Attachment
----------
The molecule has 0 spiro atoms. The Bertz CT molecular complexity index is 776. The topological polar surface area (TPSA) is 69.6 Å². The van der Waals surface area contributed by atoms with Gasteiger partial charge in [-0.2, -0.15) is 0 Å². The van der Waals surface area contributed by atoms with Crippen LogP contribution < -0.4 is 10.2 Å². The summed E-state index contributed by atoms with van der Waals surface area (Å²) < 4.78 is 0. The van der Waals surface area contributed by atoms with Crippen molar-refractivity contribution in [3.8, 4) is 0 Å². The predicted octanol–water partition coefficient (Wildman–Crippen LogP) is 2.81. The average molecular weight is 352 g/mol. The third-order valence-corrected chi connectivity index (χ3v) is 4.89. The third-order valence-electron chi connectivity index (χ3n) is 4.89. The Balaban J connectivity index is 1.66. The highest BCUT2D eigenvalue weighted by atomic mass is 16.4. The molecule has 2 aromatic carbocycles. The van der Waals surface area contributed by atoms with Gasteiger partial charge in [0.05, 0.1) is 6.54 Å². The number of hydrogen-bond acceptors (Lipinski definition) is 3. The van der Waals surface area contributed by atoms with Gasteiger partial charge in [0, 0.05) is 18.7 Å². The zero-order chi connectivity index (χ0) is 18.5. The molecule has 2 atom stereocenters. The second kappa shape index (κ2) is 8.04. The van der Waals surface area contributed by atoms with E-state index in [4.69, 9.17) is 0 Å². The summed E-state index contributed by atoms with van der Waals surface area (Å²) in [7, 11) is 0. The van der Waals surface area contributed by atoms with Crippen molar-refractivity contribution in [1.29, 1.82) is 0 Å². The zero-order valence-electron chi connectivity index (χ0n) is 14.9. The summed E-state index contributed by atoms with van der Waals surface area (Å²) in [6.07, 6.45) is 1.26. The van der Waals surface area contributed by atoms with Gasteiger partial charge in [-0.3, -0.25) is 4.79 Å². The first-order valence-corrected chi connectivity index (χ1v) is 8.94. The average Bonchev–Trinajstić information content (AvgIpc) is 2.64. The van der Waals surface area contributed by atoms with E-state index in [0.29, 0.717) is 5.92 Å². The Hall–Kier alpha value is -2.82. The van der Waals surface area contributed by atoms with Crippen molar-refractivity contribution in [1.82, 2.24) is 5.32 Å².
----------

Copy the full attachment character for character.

The molecule has 0 spiro atoms. The Bertz CT molecular complexity index is 776. The topological polar surface area (TPSA) is 69.6 Å². The van der Waals surface area contributed by atoms with Gasteiger partial charge in [-0.2, -0.15) is 0 Å². The van der Waals surface area contributed by atoms with Crippen LogP contribution < -0.4 is 10.2 Å². The summed E-state index contributed by atoms with van der Waals surface area (Å²) < 4.78 is 0. The van der Waals surface area contributed by atoms with Crippen molar-refractivity contribution in [3.8, 4) is 0 Å². The predicted octanol–water partition coefficient (Wildman–Crippen LogP) is 2.81. The average molecular weight is 352 g/mol. The third-order valence-corrected chi connectivity index (χ3v) is 4.89. The third-order valence-electron chi connectivity index (χ3n) is 4.89. The Balaban J connectivity index is 1.66. The highest BCUT2D eigenvalue weighted by atomic mass is 16.4. The molecule has 2 aromatic carbocycles. The van der Waals surface area contributed by atoms with Gasteiger partial charge in [0.05, 0.1) is 6.54 Å². The number of hydrogen-bond acceptors (Lipinski definition) is 3. The van der Waals surface area contributed by atoms with Gasteiger partial charge in [0, 0.05) is 18.7 Å². The zero-order chi connectivity index (χ0) is 18.5. The molecule has 2 atom stereocenters. The second kappa shape index (κ2) is 8.04. The van der Waals surface area contributed by atoms with E-state index in [4.69, 9.17) is 0 Å². The summed E-state index contributed by atoms with van der Waals surface area (Å²) in [7, 11) is 0. The van der Waals surface area contributed by atoms with Crippen molar-refractivity contribution in [1.29, 1.82) is 0 Å². The zero-order valence-electron chi connectivity index (χ0n) is 14.9. The summed E-state index contributed by atoms with van der Waals surface area (Å²) in [6.07, 6.45) is 1.26. The van der Waals surface area contributed by atoms with Gasteiger partial charge in [-0.3, -0.25) is 4.79 Å². The first-order valence-corrected chi connectivity index (χ1v) is 8.94. The average Bonchev–Trinajstić information content (AvgIpc) is 2.64. The van der Waals surface area contributed by atoms with E-state index in [0.29, 0.717) is 5.92 Å². The Hall–Kier alpha value is -2.82. The van der Waals surface area contributed by atoms with Crippen molar-refractivity contribution in [1.82, 2.24) is 5.32 Å².